This seminar is the first of a three-semester European Field Studies Program. This first semester focuses on project conceptualization and research design. This particular iteration of the seminar marks the starting point of a three-year programmatic commitment to “Cultural Heritage in European Societies and Spaces.” Specifically, the 2010-11 research stream of Memory, Monuments, and Commemoration brings together students whose projects investigate a range of ways and contexts in which “contentious politics in heritage narratives and practices [are] related to remembering and marking the past” (see http://www.anthro.umass.edu/chess/content/research-focus). Toward that end, readings, discussions, and assignments will prepare students to undertake productive and meaningful research in Europe.
ANTH 685 European Field Studies III
ANTH 697 Ethnographic Writing
ANTH 205 Inequality and Oppression
Undergraduate course inventory
cultural politics, social theory and writing, economic anthropology, oppression & inequality; narrative, memory and community; Italy; global bodies.
|205-Inequality and Oppression (Gen Ed)
297b-Culture, Politics, Population
105-Language, Culture, Communication
364-Problems in Anthropology (Junior Year Writing Program)397-Memory, Narrative, Community
397fc Italy: Fascism to Fashion
497 Global Bodies
|Spring 2006, 2009
Spring 2003, Fall 2003
Fall 2000, 2001, 2003, 2004, 2006; Spring 2006, Fall 2006, Fall 2008, Fall 2009Spring 2007, Fall 2008 (senior capstone)
Graduate course inventory
ethnographic writing, historical anthropology & social memory; population & governmentality; theory & method; and European field studies.
|597-Culture, Politics, Population
641-Theory and Method in Sociocultural Anthropology (co-taught with Jacqueline Urla)660-European Field Studies Pro-Seminar
680-European Field Studies oversight
685-European Field Studies III
797-Historical Anthropology and Social Memory
797-Population and Governmentality
Spring 2006, 2009, 2010
My philosophy of teaching rests on three principles. First, enthusiasm is infectious and ultimately inspires students to engage the material. Second, students need dialog and direction. I aim to present material so students can learn a sense of “intellectual genealogy” in terms of where ideas come from and the possible consequences of certain ways of thinking. I use active learning techniques, discussion and writing assignments to grasp students’ points of view as well as learn from their insights and questions. Third, I see anthropology as a design for living. Given anthropology’s mission to educate students and the public in biological and cultural diversity, I search for opportunities to connect social science to students’ own lives and diverse social environments. This means not only understanding how we become social beings, but comprehending the complex histories, struggles, inequities, achievements and potentials of the human world—and why they matter.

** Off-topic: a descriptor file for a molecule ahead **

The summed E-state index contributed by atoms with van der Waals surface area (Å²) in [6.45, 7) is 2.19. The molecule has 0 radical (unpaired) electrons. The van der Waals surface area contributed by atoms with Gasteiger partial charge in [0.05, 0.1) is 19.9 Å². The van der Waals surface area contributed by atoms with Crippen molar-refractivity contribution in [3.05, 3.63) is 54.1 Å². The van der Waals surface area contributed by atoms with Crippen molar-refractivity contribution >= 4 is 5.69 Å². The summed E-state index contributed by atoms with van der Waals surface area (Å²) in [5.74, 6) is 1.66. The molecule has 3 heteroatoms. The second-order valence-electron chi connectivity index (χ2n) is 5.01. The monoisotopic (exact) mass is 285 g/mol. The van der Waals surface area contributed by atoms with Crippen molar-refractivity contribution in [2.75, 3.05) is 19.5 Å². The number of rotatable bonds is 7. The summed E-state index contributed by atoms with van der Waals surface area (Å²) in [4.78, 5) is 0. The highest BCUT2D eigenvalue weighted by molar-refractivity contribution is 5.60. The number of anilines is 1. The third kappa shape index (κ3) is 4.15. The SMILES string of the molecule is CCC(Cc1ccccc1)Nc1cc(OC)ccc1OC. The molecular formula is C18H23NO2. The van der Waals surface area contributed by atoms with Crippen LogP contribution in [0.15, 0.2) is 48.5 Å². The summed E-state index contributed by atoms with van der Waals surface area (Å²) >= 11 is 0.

Recent courses taught
ANTH 497S ST-Global Bodies
Lec: Wednesdays, 12:20-3:20 p.m. (Course #39687)
Seminar, Majors only, or instructor permission needed. The human body has increasingly become a popular object for anthropological study. The body is rich as a site of meaning and materiality as well as for “normalization” and governance. This course will explore some of the most pertinent issues surrounding the body today. Topics such as personhood, natural vs. artificial bodies, identity and subjectivity (nationality, race, class, sex, gender), domination and marginalization, and policy will be discussed. We will focus on the body in three main stages: birth, life, and death, with relevant case studies in each stage (e.g., reproductive politics,organ transplant ethics, deviant bodies, etc.). This is a senior capstone course in the Department of Anthropology. As such, it fulfills criteria in the following areas: 1) holism; 2) engagement and activism; 3) practical skills; and 4) change. The course has a digital ethnography component as a final project option. Examples from final digital ethnographic stories can be found on the blog from a senior capstone offered Fall 2008. http://blogs.umass.edu/anthro397mm-ekrause-2/digital-stories-2/
ANTH 364 Problems in Anthropology
ANTH 205 Inequality and Oppression
Lec: Tuesdays & Thursdays, 9:30-10:20 a.m. (Course #11776)
The course explores the roots and manifestations of inequality and oppression in the United States. Special attention will be given to the ways in which race, class, gender and sexuality articulate with one another. Material touches on truths and fallacies of biological variation. Readings emphasize cultural and social aspects of power with particular attention to historical influences as related to systems, practices and ideologies of consumption, production, distribution as well as resistance. Case studies include topics such as toy consumption, food production, immigration, health care and education.
ANTH 697CC Ethnographic Writing
Tuesdays, 1-3:45 p.m. (Course #17154)